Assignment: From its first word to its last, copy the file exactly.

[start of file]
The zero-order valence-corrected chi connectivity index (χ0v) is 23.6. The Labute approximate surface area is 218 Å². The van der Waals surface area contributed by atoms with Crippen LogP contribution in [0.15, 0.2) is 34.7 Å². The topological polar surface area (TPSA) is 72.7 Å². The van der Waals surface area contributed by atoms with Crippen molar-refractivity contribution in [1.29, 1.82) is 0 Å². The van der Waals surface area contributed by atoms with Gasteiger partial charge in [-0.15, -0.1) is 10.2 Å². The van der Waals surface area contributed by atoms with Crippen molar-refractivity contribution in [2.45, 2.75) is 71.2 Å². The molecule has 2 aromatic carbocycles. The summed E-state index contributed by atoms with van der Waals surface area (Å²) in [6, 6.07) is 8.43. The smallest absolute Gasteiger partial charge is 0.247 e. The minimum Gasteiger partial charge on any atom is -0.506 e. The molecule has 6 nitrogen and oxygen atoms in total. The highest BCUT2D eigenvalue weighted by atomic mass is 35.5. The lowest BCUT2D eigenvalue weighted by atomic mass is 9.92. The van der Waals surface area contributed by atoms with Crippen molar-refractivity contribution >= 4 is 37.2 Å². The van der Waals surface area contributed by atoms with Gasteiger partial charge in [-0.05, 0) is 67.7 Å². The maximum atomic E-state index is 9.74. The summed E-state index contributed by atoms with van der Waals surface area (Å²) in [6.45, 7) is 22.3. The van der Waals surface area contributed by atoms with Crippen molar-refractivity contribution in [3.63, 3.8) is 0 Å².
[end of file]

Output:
The zero-order valence-corrected chi connectivity index (χ0v) is 23.6. The Labute approximate surface area is 218 Å². The van der Waals surface area contributed by atoms with Crippen LogP contribution in [0.15, 0.2) is 34.7 Å². The topological polar surface area (TPSA) is 72.7 Å². The van der Waals surface area contributed by atoms with Crippen molar-refractivity contribution in [1.29, 1.82) is 0 Å². The van der Waals surface area contributed by atoms with Gasteiger partial charge in [-0.15, -0.1) is 10.2 Å². The van der Waals surface area contributed by atoms with Crippen molar-refractivity contribution in [2.45, 2.75) is 71.2 Å². The molecule has 2 aromatic carbocycles. The summed E-state index contributed by atoms with van der Waals surface area (Å²) in [6, 6.07) is 8.43. The smallest absolute Gasteiger partial charge is 0.247 e. The minimum Gasteiger partial charge on any atom is -0.506 e. The molecule has 6 nitrogen and oxygen atoms in total. The highest BCUT2D eigenvalue weighted by atomic mass is 35.5. The lowest BCUT2D eigenvalue weighted by atomic mass is 9.92. The van der Waals surface area contributed by atoms with Crippen molar-refractivity contribution >= 4 is 37.2 Å². The van der Waals surface area contributed by atoms with Gasteiger partial charge in [-0.05, 0) is 67.7 Å². The maximum atomic E-state index is 9.74. The summed E-state index contributed by atoms with van der Waals surface area (Å²) in [6.45, 7) is 22.3. The van der Waals surface area contributed by atoms with Crippen molar-refractivity contribution in [3.63, 3.8) is 0 Å².